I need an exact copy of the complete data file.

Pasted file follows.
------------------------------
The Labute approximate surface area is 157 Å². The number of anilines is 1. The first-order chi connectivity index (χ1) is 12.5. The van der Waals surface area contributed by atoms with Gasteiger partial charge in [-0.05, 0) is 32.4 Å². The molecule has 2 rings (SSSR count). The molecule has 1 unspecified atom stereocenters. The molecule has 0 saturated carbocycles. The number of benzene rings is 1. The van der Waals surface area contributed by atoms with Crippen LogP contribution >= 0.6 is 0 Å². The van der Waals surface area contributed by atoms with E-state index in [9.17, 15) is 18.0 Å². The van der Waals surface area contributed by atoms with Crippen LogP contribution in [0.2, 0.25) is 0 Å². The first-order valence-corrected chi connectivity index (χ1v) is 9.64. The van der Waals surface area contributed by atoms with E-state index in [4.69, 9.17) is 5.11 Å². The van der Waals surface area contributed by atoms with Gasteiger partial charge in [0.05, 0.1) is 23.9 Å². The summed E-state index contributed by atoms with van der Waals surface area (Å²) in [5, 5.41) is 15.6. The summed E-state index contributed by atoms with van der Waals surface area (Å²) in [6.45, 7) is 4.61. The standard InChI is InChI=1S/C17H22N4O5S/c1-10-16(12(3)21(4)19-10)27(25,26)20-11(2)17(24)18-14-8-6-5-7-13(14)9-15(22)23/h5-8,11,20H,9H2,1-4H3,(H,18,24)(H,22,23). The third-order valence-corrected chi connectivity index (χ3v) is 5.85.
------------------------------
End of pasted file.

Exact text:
The Labute approximate surface area is 157 Å². The number of anilines is 1. The first-order chi connectivity index (χ1) is 12.5. The van der Waals surface area contributed by atoms with Gasteiger partial charge in [-0.05, 0) is 32.4 Å². The molecule has 2 rings (SSSR count). The molecule has 1 unspecified atom stereocenters. The molecule has 0 saturated carbocycles. The number of benzene rings is 1. The van der Waals surface area contributed by atoms with Crippen LogP contribution >= 0.6 is 0 Å². The van der Waals surface area contributed by atoms with E-state index in [9.17, 15) is 18.0 Å². The van der Waals surface area contributed by atoms with Crippen LogP contribution in [0.2, 0.25) is 0 Å². The first-order valence-corrected chi connectivity index (χ1v) is 9.64. The van der Waals surface area contributed by atoms with E-state index in [4.69, 9.17) is 5.11 Å². The van der Waals surface area contributed by atoms with Gasteiger partial charge in [0.05, 0.1) is 23.9 Å². The summed E-state index contributed by atoms with van der Waals surface area (Å²) in [5, 5.41) is 15.6. The summed E-state index contributed by atoms with van der Waals surface area (Å²) in [6.45, 7) is 4.61. The standard InChI is InChI=1S/C17H22N4O5S/c1-10-16(12(3)21(4)19-10)27(25,26)20-11(2)17(24)18-14-8-6-5-7-13(14)9-15(22)23/h5-8,11,20H,9H2,1-4H3,(H,18,24)(H,22,23). The third-order valence-corrected chi connectivity index (χ3v) is 5.85.